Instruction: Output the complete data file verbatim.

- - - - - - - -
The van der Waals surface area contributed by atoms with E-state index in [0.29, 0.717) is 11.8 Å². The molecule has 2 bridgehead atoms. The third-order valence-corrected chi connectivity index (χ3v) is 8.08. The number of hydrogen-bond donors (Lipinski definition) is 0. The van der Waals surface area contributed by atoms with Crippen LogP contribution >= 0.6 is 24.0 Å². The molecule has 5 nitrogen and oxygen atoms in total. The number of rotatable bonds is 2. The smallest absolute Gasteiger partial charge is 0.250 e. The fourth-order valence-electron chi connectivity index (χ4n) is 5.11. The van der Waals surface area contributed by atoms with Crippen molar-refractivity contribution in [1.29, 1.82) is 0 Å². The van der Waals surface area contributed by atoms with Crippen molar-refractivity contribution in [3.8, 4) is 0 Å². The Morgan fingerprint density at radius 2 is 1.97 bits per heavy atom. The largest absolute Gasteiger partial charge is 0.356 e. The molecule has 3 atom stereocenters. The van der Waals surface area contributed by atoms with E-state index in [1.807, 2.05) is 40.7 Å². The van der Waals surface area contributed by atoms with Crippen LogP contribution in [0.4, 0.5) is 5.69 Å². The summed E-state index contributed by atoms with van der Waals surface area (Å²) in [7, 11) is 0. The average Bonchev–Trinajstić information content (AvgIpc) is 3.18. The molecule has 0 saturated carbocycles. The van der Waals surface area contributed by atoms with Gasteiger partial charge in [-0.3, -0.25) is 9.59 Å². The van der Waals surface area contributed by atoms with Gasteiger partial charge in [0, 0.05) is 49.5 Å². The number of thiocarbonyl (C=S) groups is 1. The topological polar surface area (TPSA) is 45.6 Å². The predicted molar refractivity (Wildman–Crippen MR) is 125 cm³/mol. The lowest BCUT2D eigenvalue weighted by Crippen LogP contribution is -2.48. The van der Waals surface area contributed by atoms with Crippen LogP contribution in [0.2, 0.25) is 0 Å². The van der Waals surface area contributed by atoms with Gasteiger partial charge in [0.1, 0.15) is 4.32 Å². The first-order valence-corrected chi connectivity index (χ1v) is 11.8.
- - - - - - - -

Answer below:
The van der Waals surface area contributed by atoms with E-state index in [0.29, 0.717) is 11.8 Å². The molecule has 2 bridgehead atoms. The third-order valence-corrected chi connectivity index (χ3v) is 8.08. The number of hydrogen-bond donors (Lipinski definition) is 0. The van der Waals surface area contributed by atoms with Crippen LogP contribution >= 0.6 is 24.0 Å². The molecule has 5 nitrogen and oxygen atoms in total. The number of rotatable bonds is 2. The smallest absolute Gasteiger partial charge is 0.250 e. The fourth-order valence-electron chi connectivity index (χ4n) is 5.11. The van der Waals surface area contributed by atoms with Crippen molar-refractivity contribution in [1.29, 1.82) is 0 Å². The van der Waals surface area contributed by atoms with Crippen molar-refractivity contribution in [3.8, 4) is 0 Å². The Morgan fingerprint density at radius 2 is 1.97 bits per heavy atom. The largest absolute Gasteiger partial charge is 0.356 e. The molecule has 3 atom stereocenters. The van der Waals surface area contributed by atoms with E-state index in [1.807, 2.05) is 40.7 Å². The van der Waals surface area contributed by atoms with Crippen LogP contribution in [0.4, 0.5) is 5.69 Å². The summed E-state index contributed by atoms with van der Waals surface area (Å²) in [7, 11) is 0. The average Bonchev–Trinajstić information content (AvgIpc) is 3.18. The molecule has 0 saturated carbocycles. The van der Waals surface area contributed by atoms with Gasteiger partial charge in [-0.3, -0.25) is 9.59 Å². The van der Waals surface area contributed by atoms with Gasteiger partial charge in [0, 0.05) is 49.5 Å². The number of thiocarbonyl (C=S) groups is 1. The topological polar surface area (TPSA) is 45.6 Å². The predicted molar refractivity (Wildman–Crippen MR) is 125 cm³/mol. The lowest BCUT2D eigenvalue weighted by Crippen LogP contribution is -2.48. The van der Waals surface area contributed by atoms with Crippen LogP contribution in [0.2, 0.25) is 0 Å². The van der Waals surface area contributed by atoms with Gasteiger partial charge in [0.1, 0.15) is 4.32 Å². The first-order valence-corrected chi connectivity index (χ1v) is 11.8.